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20 iconic ‘Sex and the City’ locations in NYC

The series premiered on June 6, 1998

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It’s been 20 years since Sex and the City debuted on June 6, 1998, inviting viewers into the often drama-filled lives of four New Yorkers: Carrie Bradshaw (Sarah Jessica Parker), Miranda Hobbes (Cynthia Nixon), Samantha Jones (Kim Cattrall), and Charlotte York (Kristin Davis).

And even though the four women were the ostensible stars, New York City played an undeniable role in the show’s success. To celebrate the 20th anniversary of the iconic New York-based show, we’ve rounded up 20 iconic locations where memorable scenes unfolded. And if you’re itching for more, there is a Sex and the City hotspot tour that’ll take you to more than 40 locations from the show (yes, that’s still a thing).

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Carrie Bradshaw’s apartment building

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Carrie Bradshaw’s address was supposedly 245 East 73rd Street, but the townhouse that stood in for the home of Carrie’s fictional rent-stabilized apartment—glorious walk-in closet included—is in the West Village. For the first three seasons, apartment scenes were shot at 64 Perry Street before jumping over to 66 Perry next door. The building is a private residence whose owners have taken to great lengths to prevent hordes of Sex and the City fanatics from invading their home, asking tour buses not to stop in front of the residence and even having the image of their home blurred out on Google Maps.

Staten Island Ferry

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Season three kicks off with Carrie, Samantha, Charlotte, and Miranda taking a trip on the Staten Island Ferry to enjoy the FDNY’s annual fireman competition. While in Staten Island, the ladies enjoy “Staten Island iced teas” while Carrie compares the borough to “a quaint European country” where “the American music is 20 years behind and you could smoke wherever you wanted.” It’s where Carrie also misses the final ferry of the evening (though these days, the ferry runs all night long).

Magnolia Bakery

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All it took was a 30-second clip from season three, in which Carrie and Miranda eat cupcakes outside of this small corner spot, for the Magnolia Bakery to become a phenomenon. In the years since, the bakery has expanded to more than 20 locations worldwide, though the original location at Bleecker Street remains a mainstay for SATC fans and other tourists alike.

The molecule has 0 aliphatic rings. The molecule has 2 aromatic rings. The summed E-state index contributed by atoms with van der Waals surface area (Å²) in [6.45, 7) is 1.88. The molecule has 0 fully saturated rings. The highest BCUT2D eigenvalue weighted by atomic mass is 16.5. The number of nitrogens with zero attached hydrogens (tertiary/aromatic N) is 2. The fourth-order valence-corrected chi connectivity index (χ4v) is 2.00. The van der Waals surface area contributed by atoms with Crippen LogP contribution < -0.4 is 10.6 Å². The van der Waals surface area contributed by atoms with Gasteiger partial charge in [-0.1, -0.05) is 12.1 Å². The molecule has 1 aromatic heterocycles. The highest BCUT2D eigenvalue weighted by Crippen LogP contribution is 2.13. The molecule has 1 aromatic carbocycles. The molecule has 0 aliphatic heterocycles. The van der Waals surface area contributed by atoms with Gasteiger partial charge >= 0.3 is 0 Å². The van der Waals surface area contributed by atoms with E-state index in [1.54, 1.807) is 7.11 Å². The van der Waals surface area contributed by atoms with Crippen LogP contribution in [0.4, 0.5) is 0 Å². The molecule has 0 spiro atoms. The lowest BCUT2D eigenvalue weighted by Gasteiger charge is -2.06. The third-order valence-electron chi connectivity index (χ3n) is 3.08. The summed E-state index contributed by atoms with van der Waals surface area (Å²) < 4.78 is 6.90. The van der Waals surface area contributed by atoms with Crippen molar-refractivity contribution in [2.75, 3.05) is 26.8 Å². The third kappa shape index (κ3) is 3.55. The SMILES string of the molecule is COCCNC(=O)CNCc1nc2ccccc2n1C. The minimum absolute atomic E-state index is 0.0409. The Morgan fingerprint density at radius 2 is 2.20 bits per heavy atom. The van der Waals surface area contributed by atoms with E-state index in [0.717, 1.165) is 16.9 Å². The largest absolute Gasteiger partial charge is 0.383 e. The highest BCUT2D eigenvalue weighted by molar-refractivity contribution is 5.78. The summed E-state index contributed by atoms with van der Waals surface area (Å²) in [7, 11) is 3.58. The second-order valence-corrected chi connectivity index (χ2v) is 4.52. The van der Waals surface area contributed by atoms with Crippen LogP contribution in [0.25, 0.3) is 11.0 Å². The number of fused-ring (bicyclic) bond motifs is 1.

A bakery is on the lower level of a red brick apartment building. The bakery has a blue awning and the word Magnolia written on it. People are walking along the sidewalk outside of the bakery. Google Maps.

Yankee Stadium

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After ending season one with a dramatic breakup with Mr. Big, Carrie & Co. begin season two by heading to Yankee Stadium in an attempt to get Carrie “back in the game.” Not only does she manage to catch a foul ball, she also manages to score a date with the newest Yankee player.

Louis K. Meisel Gallery

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Before she realized her dream of becoming a Park Avenue princess, Charlotte York managed this Soho gallery. In real life, this Prince Street spot, which opened in 1973, specializes in photorealistic paintings.

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The Loeb Boathouse

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Carrie and Mr. Big meet for lunch at Central Park’s boathouse in season three, well after their first break-up. When Big goes in for a kiss, Carrie lurches—and ends up making them both fall in the lake.

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Barneys New York

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Carrie shops at a lot of stores throughout the series—the usual chic New York suspects, including Bloomingdales and Bergdorf Goodman, but Barneys is the only one that created a special window display inspired by the series.

The exterior of a store in a large city building. There are multiple windows and on one of the window awnings are the words Barneys New York. Photo by Ben Hider/Getty Images

Manolo Blahnik

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Through all of the relationship ups and downs that unfolded throughout the history of the show, it was Manolo Blahnik that remained Carrie’s true love (while also leaving her $40,000 in the hole). She even registered at the store in season six, when she loses a pair of her beloved heels at a married friend’s party.

A post shared by @kseniakanash on

Limelight Building